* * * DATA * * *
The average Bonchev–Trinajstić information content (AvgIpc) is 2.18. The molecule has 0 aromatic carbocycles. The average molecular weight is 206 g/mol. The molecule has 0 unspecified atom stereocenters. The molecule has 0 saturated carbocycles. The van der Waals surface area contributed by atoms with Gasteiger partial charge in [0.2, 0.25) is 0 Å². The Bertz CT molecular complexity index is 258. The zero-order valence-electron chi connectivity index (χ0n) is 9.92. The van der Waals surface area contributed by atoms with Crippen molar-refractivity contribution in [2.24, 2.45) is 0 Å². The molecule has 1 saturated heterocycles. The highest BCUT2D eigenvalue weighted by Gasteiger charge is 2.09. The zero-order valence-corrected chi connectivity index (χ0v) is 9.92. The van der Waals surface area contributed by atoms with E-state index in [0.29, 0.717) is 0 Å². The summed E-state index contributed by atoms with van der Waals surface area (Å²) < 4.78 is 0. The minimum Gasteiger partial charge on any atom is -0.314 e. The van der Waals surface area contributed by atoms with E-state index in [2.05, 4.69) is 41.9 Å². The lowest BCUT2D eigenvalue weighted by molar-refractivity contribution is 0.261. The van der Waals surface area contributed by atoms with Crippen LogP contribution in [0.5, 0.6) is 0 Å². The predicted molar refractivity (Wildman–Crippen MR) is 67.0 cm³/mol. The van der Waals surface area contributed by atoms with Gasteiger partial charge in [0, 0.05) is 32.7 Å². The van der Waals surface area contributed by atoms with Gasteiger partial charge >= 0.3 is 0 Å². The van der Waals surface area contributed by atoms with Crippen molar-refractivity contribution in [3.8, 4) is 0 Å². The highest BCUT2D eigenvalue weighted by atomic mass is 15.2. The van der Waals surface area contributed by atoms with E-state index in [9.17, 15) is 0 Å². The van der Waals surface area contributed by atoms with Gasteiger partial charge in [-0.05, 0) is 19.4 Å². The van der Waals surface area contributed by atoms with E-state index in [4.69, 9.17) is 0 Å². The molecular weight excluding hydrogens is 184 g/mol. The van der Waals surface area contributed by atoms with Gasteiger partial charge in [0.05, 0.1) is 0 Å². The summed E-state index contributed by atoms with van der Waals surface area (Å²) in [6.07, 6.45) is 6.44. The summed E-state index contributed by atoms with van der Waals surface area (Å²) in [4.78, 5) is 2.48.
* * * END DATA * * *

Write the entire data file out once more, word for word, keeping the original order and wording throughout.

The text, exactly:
The average Bonchev–Trinajstić information content (AvgIpc) is 2.18. The molecule has 0 aromatic carbocycles. The average molecular weight is 206 g/mol. The molecule has 0 unspecified atom stereocenters. The molecule has 0 saturated carbocycles. The van der Waals surface area contributed by atoms with Gasteiger partial charge in [0.2, 0.25) is 0 Å². The Bertz CT molecular complexity index is 258. The zero-order valence-electron chi connectivity index (χ0n) is 9.92. The van der Waals surface area contributed by atoms with Crippen molar-refractivity contribution in [2.24, 2.45) is 0 Å². The molecule has 1 saturated heterocycles. The highest BCUT2D eigenvalue weighted by Gasteiger charge is 2.09. The zero-order valence-corrected chi connectivity index (χ0v) is 9.92. The van der Waals surface area contributed by atoms with E-state index in [0.29, 0.717) is 0 Å². The summed E-state index contributed by atoms with van der Waals surface area (Å²) < 4.78 is 0. The minimum Gasteiger partial charge on any atom is -0.314 e. The van der Waals surface area contributed by atoms with E-state index in [2.05, 4.69) is 41.9 Å². The lowest BCUT2D eigenvalue weighted by molar-refractivity contribution is 0.261. The van der Waals surface area contributed by atoms with Crippen LogP contribution in [0.5, 0.6) is 0 Å². The predicted molar refractivity (Wildman–Crippen MR) is 67.0 cm³/mol. The van der Waals surface area contributed by atoms with Gasteiger partial charge in [0, 0.05) is 32.7 Å². The van der Waals surface area contributed by atoms with Gasteiger partial charge >= 0.3 is 0 Å². The van der Waals surface area contributed by atoms with Crippen molar-refractivity contribution in [3.8, 4) is 0 Å². The highest BCUT2D eigenvalue weighted by atomic mass is 15.2. The van der Waals surface area contributed by atoms with E-state index in [9.17, 15) is 0 Å². The van der Waals surface area contributed by atoms with Gasteiger partial charge in [-0.05, 0) is 19.4 Å². The van der Waals surface area contributed by atoms with E-state index in [4.69, 9.17) is 0 Å². The molecular weight excluding hydrogens is 184 g/mol. The van der Waals surface area contributed by atoms with Gasteiger partial charge in [0.05, 0.1) is 0 Å². The summed E-state index contributed by atoms with van der Waals surface area (Å²) in [6.07, 6.45) is 6.44. The summed E-state index contributed by atoms with van der Waals surface area (Å²) in [4.78, 5) is 2.48.